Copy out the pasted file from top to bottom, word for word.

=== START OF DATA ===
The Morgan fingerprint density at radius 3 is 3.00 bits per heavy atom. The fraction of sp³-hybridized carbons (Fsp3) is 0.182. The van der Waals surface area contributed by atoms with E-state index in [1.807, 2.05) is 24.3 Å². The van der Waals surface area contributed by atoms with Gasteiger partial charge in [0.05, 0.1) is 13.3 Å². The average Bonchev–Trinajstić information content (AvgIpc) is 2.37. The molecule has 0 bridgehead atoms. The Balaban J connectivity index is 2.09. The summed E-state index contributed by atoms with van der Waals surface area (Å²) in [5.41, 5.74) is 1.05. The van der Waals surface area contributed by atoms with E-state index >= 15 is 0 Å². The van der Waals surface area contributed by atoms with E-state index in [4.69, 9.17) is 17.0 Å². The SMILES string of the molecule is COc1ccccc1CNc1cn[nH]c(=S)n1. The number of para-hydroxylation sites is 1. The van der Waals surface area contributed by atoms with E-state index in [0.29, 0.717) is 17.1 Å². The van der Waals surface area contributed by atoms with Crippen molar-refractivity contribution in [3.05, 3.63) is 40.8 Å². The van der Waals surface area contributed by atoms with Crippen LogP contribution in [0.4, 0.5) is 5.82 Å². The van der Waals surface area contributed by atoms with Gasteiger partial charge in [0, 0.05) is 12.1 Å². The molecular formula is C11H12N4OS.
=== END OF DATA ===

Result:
The Morgan fingerprint density at radius 3 is 3.00 bits per heavy atom. The fraction of sp³-hybridized carbons (Fsp3) is 0.182. The van der Waals surface area contributed by atoms with E-state index in [1.807, 2.05) is 24.3 Å². The van der Waals surface area contributed by atoms with Gasteiger partial charge in [0.05, 0.1) is 13.3 Å². The average Bonchev–Trinajstić information content (AvgIpc) is 2.37. The molecule has 0 bridgehead atoms. The Balaban J connectivity index is 2.09. The summed E-state index contributed by atoms with van der Waals surface area (Å²) in [5.41, 5.74) is 1.05. The van der Waals surface area contributed by atoms with E-state index >= 15 is 0 Å². The van der Waals surface area contributed by atoms with E-state index in [4.69, 9.17) is 17.0 Å². The SMILES string of the molecule is COc1ccccc1CNc1cn[nH]c(=S)n1. The number of para-hydroxylation sites is 1. The van der Waals surface area contributed by atoms with E-state index in [0.29, 0.717) is 17.1 Å². The van der Waals surface area contributed by atoms with Crippen molar-refractivity contribution in [3.05, 3.63) is 40.8 Å². The van der Waals surface area contributed by atoms with Crippen LogP contribution in [0.4, 0.5) is 5.82 Å². The van der Waals surface area contributed by atoms with Gasteiger partial charge in [0, 0.05) is 12.1 Å². The molecular formula is C11H12N4OS.